Maasai Ecovillage: the Way Forward

Philip Mayan Ole Senteria is a young Maasai striving to unify his community, while saving their wildlife. He has helped launch Africa’s first Maasai ecovillage.

manyatta

One of eleven manyattas (huts) in the ecovillage.

The Oloimugi Traditional Ecovillage and campsite will bring people together through culture, arts and traditional dance. Visitors are given the unique opportunity to explore, learn and experience culture with the Maasai; like learning beadwork with the village women, milking of cows, and witnessing traditional rites of passage.
It is intended to be conservational, communal, and tourism project. Sustainability and self-reliance are the motivating factors for the village.
Senteria was inspired to begin the project because
“as a pastoral community, the Maasai have been scattered and disunified; hence they cannot put their efforts together and find solutions to problems affecting them..in terms of education, health, environment, conservation, etc.  This ecovillage is meant to unify people.”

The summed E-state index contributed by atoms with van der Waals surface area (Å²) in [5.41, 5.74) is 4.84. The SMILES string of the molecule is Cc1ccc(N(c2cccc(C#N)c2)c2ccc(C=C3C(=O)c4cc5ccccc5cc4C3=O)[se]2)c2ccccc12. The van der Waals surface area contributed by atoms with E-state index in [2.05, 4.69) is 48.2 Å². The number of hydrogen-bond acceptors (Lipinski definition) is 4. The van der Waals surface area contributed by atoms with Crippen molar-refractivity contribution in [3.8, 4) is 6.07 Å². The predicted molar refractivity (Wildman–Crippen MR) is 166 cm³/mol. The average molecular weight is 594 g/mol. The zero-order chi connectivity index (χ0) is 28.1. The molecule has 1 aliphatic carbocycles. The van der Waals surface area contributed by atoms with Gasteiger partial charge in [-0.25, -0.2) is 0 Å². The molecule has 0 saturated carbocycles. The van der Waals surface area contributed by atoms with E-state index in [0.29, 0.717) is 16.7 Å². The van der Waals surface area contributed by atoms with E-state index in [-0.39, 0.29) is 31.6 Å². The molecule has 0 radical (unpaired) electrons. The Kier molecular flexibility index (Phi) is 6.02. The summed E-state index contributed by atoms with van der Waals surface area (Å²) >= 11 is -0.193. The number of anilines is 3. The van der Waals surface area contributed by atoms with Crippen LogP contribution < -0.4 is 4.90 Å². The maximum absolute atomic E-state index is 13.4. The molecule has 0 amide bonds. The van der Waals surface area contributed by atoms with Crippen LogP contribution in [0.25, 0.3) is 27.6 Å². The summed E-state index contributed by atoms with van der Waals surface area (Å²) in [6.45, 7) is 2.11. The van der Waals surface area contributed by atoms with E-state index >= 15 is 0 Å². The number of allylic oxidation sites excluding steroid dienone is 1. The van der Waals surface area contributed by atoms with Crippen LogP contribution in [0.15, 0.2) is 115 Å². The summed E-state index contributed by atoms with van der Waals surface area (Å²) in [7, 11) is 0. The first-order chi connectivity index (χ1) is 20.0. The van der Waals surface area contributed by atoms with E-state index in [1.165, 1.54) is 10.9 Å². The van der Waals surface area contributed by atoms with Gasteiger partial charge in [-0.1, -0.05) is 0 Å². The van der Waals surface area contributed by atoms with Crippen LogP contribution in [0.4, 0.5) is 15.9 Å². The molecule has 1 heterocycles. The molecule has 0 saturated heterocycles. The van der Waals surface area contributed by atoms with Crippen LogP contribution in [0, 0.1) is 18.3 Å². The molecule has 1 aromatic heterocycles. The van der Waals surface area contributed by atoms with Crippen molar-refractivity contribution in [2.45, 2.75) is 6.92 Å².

“In terms of poaching, conservation of wildlife should primarily start at the community level. Once a community treasures wildlife and respects it, it will be very much protective, knowing that it is an asset, pride and heritage. “
” Poaching is a menace, being fired by  youth who are misguided, ill-advised and misused by some cartels. The ecovillage will bring the youth together, starting empowerment projects to help them get alternative means of earning a living legally and not through poaching….”
oloi pic 2
Senteria has experience in the tourism industry, having worked with Maasai warriors safaris, Lewa Wildlife Conservancy, and Ol Pejeta Conservancy. He is an example of what one person can accomplish for their community.
For more information see: the Oloimugi Ecovillage Experience on FB

Categories: Making a Difference, Rhino Ramblings | Tags: , , , , , , , , , , | Leave a comment

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